Tuesday brought good news for Crook County High School and bad news for Madras and Culver.
The three schools’ volleyball programs started the week unsure of what their volleyball seasons would entail.
All three needed the Oregon Health Authority to move their counties down from an extreme risk to a high risk to be able to start competing next week.
Crook County dropped down a tier, while Jefferson County did not.
“We had our schedule and we had our opponents,” said Crook County athletic director Rob Bonner. “We were just waiting to get moved to high risk.”
Crook County was confident about its chances of moving down a level after narrowly missing out on entering the high risk category two weeks ago.
Even with the likelihood of moving, there were still backup plans in place for Crook County, including waiting for another drop down in two weeks, and salvaging whatever would be left of the already shortened season, or moving into a later part of the year to get a full season.
“Fortunately, we don’t have to look at those options,” Bonner said.
Meanwhile, Jefferson County does not meet the state’s metrics for volleyball. Located in one of five counties to remain in the extreme risk tier, Madras and Culver will have to wait until March 12 for a chance to play volleyball — which cuts significantly into the six-week schedule.
“I’m just really sad for volleyball,” said new Madras athletic director Mark Stewart.
“They are the ones who are taking it on the chin.”
Stewart said that volleyball likely will not happen this year at Madras, as the option to move the season later in the year is not possible due to the White Buffaloes being one of the few teams locally and within their conference to not be able to play. They would not have anyone to play in a later season.
Culver is in the same position as Madras, facing the prospect of not having a volleyball season.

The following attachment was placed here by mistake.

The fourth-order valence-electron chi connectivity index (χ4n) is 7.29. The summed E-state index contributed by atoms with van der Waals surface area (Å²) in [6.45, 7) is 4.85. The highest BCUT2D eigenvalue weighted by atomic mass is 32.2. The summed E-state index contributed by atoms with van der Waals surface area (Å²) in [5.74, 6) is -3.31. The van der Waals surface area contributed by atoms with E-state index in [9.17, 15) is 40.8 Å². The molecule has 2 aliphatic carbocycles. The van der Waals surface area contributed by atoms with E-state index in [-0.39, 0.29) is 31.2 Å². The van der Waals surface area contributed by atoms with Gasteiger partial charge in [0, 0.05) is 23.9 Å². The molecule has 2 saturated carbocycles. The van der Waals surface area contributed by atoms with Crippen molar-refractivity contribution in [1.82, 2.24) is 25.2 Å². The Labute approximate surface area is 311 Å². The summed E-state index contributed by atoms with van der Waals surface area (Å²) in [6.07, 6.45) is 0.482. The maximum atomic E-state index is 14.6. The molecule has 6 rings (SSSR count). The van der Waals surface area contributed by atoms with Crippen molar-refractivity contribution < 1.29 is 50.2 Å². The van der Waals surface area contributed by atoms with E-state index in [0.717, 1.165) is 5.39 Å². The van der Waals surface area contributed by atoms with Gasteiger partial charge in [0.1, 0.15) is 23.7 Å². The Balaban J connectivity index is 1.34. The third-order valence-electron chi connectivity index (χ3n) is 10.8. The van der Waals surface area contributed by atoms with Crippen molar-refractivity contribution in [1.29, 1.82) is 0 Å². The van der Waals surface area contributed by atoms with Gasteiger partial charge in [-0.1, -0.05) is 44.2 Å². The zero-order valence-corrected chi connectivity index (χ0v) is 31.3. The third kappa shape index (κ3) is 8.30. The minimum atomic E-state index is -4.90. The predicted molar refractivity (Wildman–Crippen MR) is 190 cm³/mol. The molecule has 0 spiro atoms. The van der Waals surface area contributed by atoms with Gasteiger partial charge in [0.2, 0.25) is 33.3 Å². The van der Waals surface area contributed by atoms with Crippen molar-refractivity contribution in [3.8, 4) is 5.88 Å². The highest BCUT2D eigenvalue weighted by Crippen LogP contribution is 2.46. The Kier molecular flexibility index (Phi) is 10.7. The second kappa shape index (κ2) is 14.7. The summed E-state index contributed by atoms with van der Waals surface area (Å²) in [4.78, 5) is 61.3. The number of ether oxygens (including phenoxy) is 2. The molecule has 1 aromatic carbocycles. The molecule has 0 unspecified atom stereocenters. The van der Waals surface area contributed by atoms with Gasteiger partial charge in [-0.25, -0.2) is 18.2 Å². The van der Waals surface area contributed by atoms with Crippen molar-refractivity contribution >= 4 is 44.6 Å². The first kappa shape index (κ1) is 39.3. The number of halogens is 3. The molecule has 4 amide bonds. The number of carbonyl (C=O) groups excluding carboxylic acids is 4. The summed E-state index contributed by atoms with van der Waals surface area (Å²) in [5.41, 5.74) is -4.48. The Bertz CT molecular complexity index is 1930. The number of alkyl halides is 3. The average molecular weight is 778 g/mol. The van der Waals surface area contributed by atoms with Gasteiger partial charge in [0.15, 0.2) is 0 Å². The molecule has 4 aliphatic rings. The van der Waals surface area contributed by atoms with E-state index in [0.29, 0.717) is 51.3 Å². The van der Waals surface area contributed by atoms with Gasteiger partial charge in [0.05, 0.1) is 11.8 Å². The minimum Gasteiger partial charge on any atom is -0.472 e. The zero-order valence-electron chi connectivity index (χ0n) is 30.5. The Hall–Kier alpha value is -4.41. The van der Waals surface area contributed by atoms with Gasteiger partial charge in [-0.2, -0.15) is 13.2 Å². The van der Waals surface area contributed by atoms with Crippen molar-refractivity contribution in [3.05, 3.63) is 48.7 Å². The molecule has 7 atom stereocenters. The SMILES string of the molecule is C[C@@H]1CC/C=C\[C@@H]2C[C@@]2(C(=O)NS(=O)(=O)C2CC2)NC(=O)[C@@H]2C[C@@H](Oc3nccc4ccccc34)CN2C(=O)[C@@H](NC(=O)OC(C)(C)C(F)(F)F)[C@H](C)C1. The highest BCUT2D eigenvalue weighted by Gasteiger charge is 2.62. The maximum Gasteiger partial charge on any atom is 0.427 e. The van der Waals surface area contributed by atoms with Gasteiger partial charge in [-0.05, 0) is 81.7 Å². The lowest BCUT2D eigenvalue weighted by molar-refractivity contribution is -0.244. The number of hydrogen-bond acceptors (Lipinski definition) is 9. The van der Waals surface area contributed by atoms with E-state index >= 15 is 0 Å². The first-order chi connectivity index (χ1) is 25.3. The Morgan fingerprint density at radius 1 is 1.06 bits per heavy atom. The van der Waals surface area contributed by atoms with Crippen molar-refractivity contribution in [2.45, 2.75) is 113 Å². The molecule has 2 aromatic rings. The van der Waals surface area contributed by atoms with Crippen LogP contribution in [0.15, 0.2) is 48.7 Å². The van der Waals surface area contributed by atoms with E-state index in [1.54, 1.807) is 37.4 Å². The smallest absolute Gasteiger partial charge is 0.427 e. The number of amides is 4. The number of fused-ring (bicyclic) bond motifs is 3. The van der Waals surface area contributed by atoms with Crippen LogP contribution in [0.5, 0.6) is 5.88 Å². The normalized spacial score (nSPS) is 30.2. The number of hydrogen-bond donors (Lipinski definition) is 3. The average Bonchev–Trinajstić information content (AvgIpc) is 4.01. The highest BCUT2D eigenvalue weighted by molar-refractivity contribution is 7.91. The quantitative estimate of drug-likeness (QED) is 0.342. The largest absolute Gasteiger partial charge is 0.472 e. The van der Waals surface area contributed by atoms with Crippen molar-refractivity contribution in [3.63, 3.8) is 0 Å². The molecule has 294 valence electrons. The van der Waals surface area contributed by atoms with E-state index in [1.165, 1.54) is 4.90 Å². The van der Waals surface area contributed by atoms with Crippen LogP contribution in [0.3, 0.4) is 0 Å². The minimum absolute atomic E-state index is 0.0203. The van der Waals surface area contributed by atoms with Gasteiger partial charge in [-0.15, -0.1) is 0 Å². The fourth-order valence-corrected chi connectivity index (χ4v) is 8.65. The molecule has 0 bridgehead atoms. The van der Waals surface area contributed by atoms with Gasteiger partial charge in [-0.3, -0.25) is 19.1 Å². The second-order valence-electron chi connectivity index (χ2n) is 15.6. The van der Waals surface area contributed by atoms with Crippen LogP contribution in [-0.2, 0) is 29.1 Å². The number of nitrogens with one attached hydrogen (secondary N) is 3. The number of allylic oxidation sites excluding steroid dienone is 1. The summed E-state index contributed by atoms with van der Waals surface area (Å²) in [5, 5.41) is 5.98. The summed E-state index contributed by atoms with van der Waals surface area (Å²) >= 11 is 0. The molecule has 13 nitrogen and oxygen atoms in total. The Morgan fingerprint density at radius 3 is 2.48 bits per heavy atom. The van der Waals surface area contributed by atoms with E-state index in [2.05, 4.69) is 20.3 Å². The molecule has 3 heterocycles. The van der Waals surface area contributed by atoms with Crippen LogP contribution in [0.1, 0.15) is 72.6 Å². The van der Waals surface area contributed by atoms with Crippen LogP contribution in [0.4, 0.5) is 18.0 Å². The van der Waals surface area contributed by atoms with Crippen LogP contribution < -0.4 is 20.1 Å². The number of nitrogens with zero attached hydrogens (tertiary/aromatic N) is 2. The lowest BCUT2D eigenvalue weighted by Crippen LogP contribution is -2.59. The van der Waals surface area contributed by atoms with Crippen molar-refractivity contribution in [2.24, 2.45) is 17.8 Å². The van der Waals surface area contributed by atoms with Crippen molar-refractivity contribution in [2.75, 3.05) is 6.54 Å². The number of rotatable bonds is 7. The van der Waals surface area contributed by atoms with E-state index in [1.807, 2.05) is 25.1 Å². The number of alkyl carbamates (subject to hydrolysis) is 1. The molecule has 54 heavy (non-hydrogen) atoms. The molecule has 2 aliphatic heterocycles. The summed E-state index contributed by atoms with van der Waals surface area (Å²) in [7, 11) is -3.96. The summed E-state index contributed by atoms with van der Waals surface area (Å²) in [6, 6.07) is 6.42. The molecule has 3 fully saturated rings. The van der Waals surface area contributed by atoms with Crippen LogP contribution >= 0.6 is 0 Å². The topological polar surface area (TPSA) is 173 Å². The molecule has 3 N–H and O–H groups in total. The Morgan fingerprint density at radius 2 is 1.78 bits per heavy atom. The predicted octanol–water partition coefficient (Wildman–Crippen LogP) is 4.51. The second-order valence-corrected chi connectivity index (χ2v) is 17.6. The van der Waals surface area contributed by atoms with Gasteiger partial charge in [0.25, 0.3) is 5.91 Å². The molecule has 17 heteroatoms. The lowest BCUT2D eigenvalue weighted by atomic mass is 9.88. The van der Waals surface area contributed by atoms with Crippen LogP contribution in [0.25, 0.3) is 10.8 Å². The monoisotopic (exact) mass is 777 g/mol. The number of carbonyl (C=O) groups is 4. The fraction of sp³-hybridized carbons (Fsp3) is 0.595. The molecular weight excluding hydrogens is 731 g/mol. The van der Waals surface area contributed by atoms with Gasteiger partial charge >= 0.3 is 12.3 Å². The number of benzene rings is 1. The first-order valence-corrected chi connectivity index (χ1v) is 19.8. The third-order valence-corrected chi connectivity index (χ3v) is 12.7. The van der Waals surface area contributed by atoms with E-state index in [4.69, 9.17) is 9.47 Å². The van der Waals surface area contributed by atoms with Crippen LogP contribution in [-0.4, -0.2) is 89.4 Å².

“We can’t do anything right now, our hands are tied,” said Culver athletic director Shea Little. “It is devastating news for our volleyball players. We are still hoping for a little bit of a season.”
For Madras volleyball players, the options are either try a different sport like soccer or cross-county, or hope for the county to move down to high risk and maybe play a season that will be less than a month long.
“We will figure it out and give kids options on what we can do and hope for the best,” Stewart said. “If they want to try something different we will open that door for them.”
At Culver, moving the season to later in the year is also not an option, as the athletic department has decided not to let other sports interfere with traditional spring sports, after those sports had their seasons canceled in 2020.
“We don’t want to sacrifice our spring sports,” Little said, adding that even if volleyball gets only one week to compete, the team will try to do it.
Madras and Culver are currently conducting in-person learning and can have up to 25 students in a classroom. Yet after school, that number is reduced to six athletes allowed in the gym at a time. Stewart thinks there is a disconnect between the education and athletic guidelines.
“We are one of the few schools that are fully back,” he said, “and yet we are extreme and we can’t play volleyball.”